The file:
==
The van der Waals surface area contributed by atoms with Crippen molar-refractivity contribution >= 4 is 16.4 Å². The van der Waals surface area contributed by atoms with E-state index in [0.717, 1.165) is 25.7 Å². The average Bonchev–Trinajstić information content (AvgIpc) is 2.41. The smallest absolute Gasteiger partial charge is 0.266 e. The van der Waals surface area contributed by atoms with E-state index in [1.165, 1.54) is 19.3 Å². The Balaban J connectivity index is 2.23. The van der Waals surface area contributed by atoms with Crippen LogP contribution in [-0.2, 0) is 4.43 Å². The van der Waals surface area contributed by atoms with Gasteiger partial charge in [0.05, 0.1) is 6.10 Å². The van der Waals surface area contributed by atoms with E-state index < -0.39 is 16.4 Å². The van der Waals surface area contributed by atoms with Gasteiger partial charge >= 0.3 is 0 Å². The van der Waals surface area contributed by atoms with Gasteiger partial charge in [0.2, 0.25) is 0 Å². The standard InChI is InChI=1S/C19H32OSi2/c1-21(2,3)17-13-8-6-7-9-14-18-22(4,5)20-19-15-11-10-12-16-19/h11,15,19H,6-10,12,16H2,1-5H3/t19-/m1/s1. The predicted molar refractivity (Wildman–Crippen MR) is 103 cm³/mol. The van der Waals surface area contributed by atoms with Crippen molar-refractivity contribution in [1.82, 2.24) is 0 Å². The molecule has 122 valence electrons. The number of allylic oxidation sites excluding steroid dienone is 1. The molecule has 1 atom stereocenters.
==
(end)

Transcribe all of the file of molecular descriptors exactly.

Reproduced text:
The van der Waals surface area contributed by atoms with Crippen molar-refractivity contribution >= 4 is 16.4 Å². The van der Waals surface area contributed by atoms with E-state index in [0.717, 1.165) is 25.7 Å². The average Bonchev–Trinajstić information content (AvgIpc) is 2.41. The smallest absolute Gasteiger partial charge is 0.266 e. The van der Waals surface area contributed by atoms with E-state index in [1.165, 1.54) is 19.3 Å². The Balaban J connectivity index is 2.23. The van der Waals surface area contributed by atoms with Crippen LogP contribution in [-0.2, 0) is 4.43 Å². The van der Waals surface area contributed by atoms with Gasteiger partial charge in [0.05, 0.1) is 6.10 Å². The van der Waals surface area contributed by atoms with E-state index < -0.39 is 16.4 Å². The van der Waals surface area contributed by atoms with Gasteiger partial charge >= 0.3 is 0 Å². The van der Waals surface area contributed by atoms with Gasteiger partial charge in [0.2, 0.25) is 0 Å². The standard InChI is InChI=1S/C19H32OSi2/c1-21(2,3)17-13-8-6-7-9-14-18-22(4,5)20-19-15-11-10-12-16-19/h11,15,19H,6-10,12,16H2,1-5H3/t19-/m1/s1. The predicted molar refractivity (Wildman–Crippen MR) is 103 cm³/mol. The van der Waals surface area contributed by atoms with Crippen molar-refractivity contribution in [1.82, 2.24) is 0 Å². The molecule has 122 valence electrons. The number of allylic oxidation sites excluding steroid dienone is 1. The molecule has 1 atom stereocenters.